The women’s soccer team makes its debut in the NCAA College Cup today at Villanova for a first-round matchup against the host Wildcats.

The Bulldogs (11-4-2, 3-3-1 Ivy) learned Monday that they earned one of 35 at-large bids in the 64-team field. But like the men’s basketball team last spring, the Bulldogs are not satisfied with their historic playoff berth.

The Wildcats (14-2-4) will pose a serious challenge to the Elis’ hopes of advancing in the tournament.

“They’re definitely a good team,” forward Chandra King ’03 said. “They’ve only lost two games and they’re in the Big East, which is a really tough conference.”

The Wildcats’ only losses came to top-10 teams, falling to eventual conference champion No. 7 Connecticut in the semifinals of the Big East tournament and No. 9 West Virginia in the regular season.

“They tied Connecticut,” King said. “That says something.”

But the Huskies only edged the Bulldogs 1-0, and Yale has had its share of quality victories this season, including wins over Hartford, Central Connecticut State, Harvard and Cornell.

The Wildcats, who host first and second round games, will have a true home field advantage. Their field is made of artificial grass, a surface unfamiliar to the Bulldogs.

“The field plays to their advantage,” King said. “They’ve played on the artificial grass all year. It will be different for us.”

The Bulldogs left New Haven at 8 a.m. Thursday morning to practice at Villanova. For the Bulldogs, who have a pass-based offense, acclimating to the field conditions is crucial.

As they have throughout the season, the Bulldogs will not stray from their game plan. They will rely on speed up front in forwards King and Lauren Gillies ’03 and a strong defense to thwart the Wildcats.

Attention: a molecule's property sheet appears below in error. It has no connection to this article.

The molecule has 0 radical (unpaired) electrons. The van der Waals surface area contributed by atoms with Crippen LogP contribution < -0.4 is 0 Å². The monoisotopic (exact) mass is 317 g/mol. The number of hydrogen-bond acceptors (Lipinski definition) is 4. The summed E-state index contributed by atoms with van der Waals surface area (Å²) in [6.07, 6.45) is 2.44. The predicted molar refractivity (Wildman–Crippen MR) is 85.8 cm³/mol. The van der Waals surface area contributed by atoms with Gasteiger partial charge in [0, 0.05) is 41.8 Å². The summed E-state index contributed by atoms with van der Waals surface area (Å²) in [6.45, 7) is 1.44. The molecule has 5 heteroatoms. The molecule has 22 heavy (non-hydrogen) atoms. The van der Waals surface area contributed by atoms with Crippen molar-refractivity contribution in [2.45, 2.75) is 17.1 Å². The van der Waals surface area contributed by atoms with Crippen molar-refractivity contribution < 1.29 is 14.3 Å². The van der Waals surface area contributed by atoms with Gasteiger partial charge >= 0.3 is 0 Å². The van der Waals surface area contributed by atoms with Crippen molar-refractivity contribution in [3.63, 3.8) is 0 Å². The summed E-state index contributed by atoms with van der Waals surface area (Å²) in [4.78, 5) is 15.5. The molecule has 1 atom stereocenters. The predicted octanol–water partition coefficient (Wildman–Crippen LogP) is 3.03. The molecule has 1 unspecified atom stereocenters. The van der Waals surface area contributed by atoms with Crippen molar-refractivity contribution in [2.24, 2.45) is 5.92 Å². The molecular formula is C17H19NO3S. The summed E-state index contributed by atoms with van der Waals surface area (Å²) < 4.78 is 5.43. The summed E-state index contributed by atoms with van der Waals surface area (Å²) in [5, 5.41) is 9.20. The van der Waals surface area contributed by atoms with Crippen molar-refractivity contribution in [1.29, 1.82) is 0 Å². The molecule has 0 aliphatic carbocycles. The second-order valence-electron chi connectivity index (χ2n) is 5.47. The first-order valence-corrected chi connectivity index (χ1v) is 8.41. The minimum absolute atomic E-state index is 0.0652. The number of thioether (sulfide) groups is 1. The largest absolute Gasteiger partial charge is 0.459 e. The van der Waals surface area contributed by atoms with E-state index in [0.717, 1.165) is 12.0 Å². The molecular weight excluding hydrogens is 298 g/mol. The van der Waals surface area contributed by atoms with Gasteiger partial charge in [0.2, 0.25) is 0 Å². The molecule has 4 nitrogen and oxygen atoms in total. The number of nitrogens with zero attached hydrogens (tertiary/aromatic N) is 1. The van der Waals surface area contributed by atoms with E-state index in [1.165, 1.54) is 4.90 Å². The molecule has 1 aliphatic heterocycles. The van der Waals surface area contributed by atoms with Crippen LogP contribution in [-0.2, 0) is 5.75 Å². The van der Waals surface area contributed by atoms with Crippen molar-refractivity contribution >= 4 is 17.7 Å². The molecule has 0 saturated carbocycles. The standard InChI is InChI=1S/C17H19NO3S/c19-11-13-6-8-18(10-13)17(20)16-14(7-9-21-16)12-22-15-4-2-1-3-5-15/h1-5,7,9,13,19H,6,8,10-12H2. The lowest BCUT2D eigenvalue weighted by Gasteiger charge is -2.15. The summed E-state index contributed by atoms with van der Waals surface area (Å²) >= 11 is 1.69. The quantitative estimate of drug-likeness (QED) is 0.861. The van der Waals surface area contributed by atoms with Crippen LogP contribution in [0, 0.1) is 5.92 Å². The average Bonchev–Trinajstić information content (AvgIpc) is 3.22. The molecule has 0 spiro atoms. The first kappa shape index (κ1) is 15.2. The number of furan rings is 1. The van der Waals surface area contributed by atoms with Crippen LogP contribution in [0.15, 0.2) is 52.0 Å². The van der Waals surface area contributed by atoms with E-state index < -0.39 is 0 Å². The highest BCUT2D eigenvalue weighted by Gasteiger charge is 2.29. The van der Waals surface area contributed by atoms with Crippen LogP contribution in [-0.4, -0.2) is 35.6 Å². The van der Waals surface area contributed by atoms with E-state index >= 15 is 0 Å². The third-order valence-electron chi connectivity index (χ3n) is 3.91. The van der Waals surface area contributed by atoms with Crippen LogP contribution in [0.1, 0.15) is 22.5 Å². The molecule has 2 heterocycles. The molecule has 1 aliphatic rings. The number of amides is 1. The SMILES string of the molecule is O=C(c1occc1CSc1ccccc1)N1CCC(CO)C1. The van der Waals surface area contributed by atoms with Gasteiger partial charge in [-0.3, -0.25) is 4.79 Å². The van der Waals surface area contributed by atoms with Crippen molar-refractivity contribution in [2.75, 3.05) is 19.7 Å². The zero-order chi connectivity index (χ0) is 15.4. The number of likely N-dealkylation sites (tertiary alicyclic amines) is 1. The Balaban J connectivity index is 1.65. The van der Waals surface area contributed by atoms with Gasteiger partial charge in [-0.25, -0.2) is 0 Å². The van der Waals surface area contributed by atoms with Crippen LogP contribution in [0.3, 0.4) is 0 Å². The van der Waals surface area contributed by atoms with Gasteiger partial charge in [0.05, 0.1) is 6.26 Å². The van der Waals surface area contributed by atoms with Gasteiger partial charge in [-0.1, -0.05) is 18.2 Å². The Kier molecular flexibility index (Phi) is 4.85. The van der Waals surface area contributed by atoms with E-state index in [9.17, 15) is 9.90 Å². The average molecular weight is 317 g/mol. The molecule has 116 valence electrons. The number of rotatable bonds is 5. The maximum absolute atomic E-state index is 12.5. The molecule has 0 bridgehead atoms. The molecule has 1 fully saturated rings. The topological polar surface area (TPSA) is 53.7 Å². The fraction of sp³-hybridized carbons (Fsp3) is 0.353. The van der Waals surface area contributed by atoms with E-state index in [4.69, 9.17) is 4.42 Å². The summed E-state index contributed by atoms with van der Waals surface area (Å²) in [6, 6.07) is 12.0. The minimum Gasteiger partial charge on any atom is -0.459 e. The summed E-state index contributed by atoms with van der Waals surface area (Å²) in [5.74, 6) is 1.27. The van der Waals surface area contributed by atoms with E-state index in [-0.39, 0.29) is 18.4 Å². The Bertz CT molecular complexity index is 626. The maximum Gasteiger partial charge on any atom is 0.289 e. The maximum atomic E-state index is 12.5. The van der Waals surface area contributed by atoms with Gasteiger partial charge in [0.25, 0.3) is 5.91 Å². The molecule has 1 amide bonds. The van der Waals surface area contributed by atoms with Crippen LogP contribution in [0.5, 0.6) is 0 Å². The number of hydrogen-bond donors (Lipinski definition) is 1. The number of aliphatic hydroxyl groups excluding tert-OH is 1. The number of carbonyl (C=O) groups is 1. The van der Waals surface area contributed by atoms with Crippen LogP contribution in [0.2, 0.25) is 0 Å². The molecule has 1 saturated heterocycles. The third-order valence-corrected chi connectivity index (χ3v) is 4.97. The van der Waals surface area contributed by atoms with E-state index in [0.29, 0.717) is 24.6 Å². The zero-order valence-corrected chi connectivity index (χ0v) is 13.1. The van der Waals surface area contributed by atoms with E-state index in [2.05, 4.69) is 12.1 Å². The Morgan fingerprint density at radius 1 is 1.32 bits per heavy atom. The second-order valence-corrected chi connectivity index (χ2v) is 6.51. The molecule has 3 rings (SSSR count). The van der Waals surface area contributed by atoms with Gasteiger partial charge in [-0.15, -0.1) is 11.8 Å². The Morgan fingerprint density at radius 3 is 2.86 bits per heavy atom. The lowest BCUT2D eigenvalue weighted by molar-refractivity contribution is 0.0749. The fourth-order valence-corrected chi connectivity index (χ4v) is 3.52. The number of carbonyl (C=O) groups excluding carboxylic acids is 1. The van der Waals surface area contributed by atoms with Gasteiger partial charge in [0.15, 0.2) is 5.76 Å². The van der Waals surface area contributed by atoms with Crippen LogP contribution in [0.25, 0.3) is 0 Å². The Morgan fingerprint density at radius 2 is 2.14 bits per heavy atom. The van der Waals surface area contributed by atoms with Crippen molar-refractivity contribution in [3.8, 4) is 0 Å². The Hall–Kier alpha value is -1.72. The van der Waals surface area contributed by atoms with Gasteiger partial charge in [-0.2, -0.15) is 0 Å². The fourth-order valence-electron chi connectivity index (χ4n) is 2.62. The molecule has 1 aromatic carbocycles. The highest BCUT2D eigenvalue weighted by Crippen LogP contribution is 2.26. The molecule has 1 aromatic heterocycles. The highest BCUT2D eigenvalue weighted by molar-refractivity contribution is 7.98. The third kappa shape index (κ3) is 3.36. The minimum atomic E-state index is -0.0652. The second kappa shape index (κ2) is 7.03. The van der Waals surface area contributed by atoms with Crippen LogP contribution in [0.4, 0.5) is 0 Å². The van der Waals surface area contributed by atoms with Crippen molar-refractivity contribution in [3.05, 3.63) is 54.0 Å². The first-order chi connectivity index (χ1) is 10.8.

Yale is undoubtedly the underdog in today’s contest. But it has been a season of firsts for the Bulldogs, and after today’s game the Elis hope they will add to that list with their first tourney win.

“We’re going to be competitive,” King said. “We’ve got nothing to lose.”

The Bulldogs’ loss to Brown last weekend, in what was thought to be a berth-decisive game, almost ended Yale’s chances at a bid.

But the NCAA selection committee granted the Bulldogs a chance to end the season on better terms.

“The loss to Brown left a bitter taste,” King said. “But it might not have been the worst thing.”

The Elis hope their loss to the Bears will be a motivating factor when they take the field today.

“We have another chance to end the season on a good note,” King said. “We’re not going to let this one slip away.”

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